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Migrant worker mandate transferred to economic ministry

The immigration department will stop granting work permits and issuing quotas in March.



In a bid to tackle graft and fraudulent recruitment of migrant workers, the government has decided to transfer regulatory powers and services from the immigration department to the ministry of economic development.

Starting in March, the ministry will offer services related to the Xpat online system, set quotas for businesses, grant employment approvals and refund deposit fees, it was announced Monday. 

The immigration department will continue issuing visas and work permits.

Implementing measures to stop corruption in the awarding of expatriate quotas is a target of President Ibrahim Mohamed Solih’s first 100 days in office.

None of the current employees at immigration will be transferred, the economic ministry assured on Tuesday.

The ministry is also seeking a party to audit the online Xpat system and has announced vacancies to hire an assistant director and inspection officers for the new labour and employment section.

The mandate shift comes after the immigration department carried out a heavy-handed raid operation with police last week to round up undocumented workers.

More than 80 people who failed to produce valid documents when they were stopped in the streets of the capital were taken into custody. After a screening process, 69 were detained for repatriation.

“If there are people involved in bringing them to the Maldives, action will also be taken against them to the fullest extent of the law,” the immigration department warned in a press release.

An estimated 63,000 foreign nationals work in the Maldives illegally out of a migrant worker population of 144,607, the department’s new leadership revealed last month.

Controller of Immigration Mohamed Ahmed Hussain ‘Hanafy’ told the press that quotas were issued illegally under the previous government.

There were cases where small cafés and guesthouses were authorised to bring up to 100 workers, he said. “For some projects there were 3,700 quotas issued in violation of the rules,” he said, adding that such permits have since been cancelled.

But pressed by reporters, officials were unable to say how many migrant workers were brought in through fraudulent quotas.

Hanafy urged the public to help address the “root of the problem” by not employing undocumented labourers. Amendments to the Immigration Act are also being drafted to close loopholes and penalise corrupt officials, he added, assuring action against officials complicit in trafficking and fraudulent recruitment.

Workers arrive with valid work permits but some become illegal migrants when they fail to perform a medical evaluation and obtain work visas, an immigration official explained. Several workers who arrive to work in resorts flee and join a labour black market, he said.

On Wednesday, Bangladeshi media reported that the country’s expatriate welfare and overseas employment ministry has advised workers not to migrate to the Maldives and urged recruitment agencies to stop sending workers here.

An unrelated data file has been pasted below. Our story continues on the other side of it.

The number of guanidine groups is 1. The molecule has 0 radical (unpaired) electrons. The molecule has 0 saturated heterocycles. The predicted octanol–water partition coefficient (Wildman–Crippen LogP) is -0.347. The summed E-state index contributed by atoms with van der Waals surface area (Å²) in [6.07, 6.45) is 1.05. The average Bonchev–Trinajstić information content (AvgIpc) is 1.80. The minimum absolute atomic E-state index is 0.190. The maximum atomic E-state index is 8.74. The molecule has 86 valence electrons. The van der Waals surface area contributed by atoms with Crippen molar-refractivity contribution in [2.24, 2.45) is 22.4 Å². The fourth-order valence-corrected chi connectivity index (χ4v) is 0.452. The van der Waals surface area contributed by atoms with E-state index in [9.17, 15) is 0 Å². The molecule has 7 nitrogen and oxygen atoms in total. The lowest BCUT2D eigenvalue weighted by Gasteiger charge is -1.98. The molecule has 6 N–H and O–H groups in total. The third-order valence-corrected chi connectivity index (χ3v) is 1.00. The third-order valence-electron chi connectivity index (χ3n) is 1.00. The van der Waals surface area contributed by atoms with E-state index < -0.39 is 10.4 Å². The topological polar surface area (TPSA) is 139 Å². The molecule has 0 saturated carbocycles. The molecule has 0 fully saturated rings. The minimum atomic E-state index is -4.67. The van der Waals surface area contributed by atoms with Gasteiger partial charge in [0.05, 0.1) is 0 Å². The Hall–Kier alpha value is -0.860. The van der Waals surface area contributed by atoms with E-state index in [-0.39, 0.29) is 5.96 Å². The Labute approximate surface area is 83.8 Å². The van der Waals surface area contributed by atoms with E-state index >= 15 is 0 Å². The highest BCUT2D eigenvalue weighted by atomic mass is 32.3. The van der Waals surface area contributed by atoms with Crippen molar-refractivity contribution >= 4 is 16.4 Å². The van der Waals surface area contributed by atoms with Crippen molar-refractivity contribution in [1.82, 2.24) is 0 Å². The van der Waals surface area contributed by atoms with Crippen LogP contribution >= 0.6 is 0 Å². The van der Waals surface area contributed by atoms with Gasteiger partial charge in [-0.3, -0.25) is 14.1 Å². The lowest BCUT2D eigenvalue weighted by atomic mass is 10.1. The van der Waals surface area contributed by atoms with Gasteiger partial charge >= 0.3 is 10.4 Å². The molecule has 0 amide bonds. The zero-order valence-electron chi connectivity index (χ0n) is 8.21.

A ministry official told New Age that restrictions have been imposed following advice from the Bangladesh embassy in Malé.

– Human trafficking –

According to an annual human trafficking report by the United States, many workers from South Asian countries are brought in by recruitment agents with the promise of resort jobs only to be left to fend for themselves after their passports are confiscated.

“Recruitment agents in source countries collude with employers and agents in Maldives to facilitate fraudulent recruitment and forced labour of migrant workers,” according to the 2018 trafficking in persons report, which downgraded the Maldives on a watchlist over the failure to meet minimum standards for elimination.

Foreign workers in the Maldives, predominantly Bangladeshi and Indian men, are subjected to “practices indicative of forced labour, including fraudulent recruitment, confiscation of identity and travel documents, withholding or non-payment of wages, and debt bondage.”

The first cases under the 2013 anti-human trafficking law were prosecuted in 2016. Three Bangladeshi men were sentenced to 10 years in jail for sex trafficking in November that year.

However, no convictions have been secured since.

Trials are stalled in four trafficking cases against five Maldivian and seven Bangladeshi defendants whilst the Prosecutor General’s office pressed sex trafficking charges against one Maldivian defendant.

In October 2017, three prosecution witnesses testified in favour of the first Maldivians charged with human trafficking.

“Observers stated some traffickers operated with impunity because of their connections with influential Maldivians and alleged the government was more likely to prosecute foreign suspects than Maldivian suspects,” the US anti-trafficking report stated.

“Observers reported some officials warned businesses in advance of planned raids for suspected trafficking offences or other labour abuses. The government did not report any investigations, prosecutions, or convictions of government officials complicit in human trafficking offences.”